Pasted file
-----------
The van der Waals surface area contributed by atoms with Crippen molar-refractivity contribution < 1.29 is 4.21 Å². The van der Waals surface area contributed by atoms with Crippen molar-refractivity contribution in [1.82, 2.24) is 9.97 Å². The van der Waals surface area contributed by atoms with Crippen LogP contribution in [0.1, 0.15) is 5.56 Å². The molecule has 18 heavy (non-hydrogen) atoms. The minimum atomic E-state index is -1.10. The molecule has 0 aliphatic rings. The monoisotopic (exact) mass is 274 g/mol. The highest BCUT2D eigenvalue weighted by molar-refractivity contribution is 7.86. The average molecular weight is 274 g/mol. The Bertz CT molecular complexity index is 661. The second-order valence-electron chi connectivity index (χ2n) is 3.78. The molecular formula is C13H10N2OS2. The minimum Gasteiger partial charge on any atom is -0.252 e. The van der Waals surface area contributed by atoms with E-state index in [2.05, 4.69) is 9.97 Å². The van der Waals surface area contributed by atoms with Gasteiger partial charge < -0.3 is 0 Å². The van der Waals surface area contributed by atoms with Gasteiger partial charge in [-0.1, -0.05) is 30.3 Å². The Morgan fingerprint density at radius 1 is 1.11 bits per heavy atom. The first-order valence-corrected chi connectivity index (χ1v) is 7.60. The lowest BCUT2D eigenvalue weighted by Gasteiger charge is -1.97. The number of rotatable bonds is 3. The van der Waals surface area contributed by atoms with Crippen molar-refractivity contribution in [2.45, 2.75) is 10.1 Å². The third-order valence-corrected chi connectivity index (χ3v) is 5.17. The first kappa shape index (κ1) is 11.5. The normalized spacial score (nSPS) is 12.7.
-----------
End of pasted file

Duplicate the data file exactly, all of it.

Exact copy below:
The van der Waals surface area contributed by atoms with Crippen molar-refractivity contribution < 1.29 is 4.21 Å². The van der Waals surface area contributed by atoms with Crippen molar-refractivity contribution in [1.82, 2.24) is 9.97 Å². The van der Waals surface area contributed by atoms with Crippen LogP contribution in [0.1, 0.15) is 5.56 Å². The molecule has 18 heavy (non-hydrogen) atoms. The minimum atomic E-state index is -1.10. The molecule has 0 aliphatic rings. The monoisotopic (exact) mass is 274 g/mol. The highest BCUT2D eigenvalue weighted by molar-refractivity contribution is 7.86. The average molecular weight is 274 g/mol. The Bertz CT molecular complexity index is 661. The second-order valence-electron chi connectivity index (χ2n) is 3.78. The molecular formula is C13H10N2OS2. The minimum Gasteiger partial charge on any atom is -0.252 e. The van der Waals surface area contributed by atoms with E-state index in [2.05, 4.69) is 9.97 Å². The van der Waals surface area contributed by atoms with Gasteiger partial charge < -0.3 is 0 Å². The van der Waals surface area contributed by atoms with Gasteiger partial charge in [-0.1, -0.05) is 30.3 Å². The Morgan fingerprint density at radius 1 is 1.11 bits per heavy atom. The first-order valence-corrected chi connectivity index (χ1v) is 7.60. The lowest BCUT2D eigenvalue weighted by Gasteiger charge is -1.97. The number of rotatable bonds is 3. The van der Waals surface area contributed by atoms with Crippen molar-refractivity contribution in [2.45, 2.75) is 10.1 Å². The third-order valence-corrected chi connectivity index (χ3v) is 5.17. The first kappa shape index (κ1) is 11.5. The normalized spacial score (nSPS) is 12.7.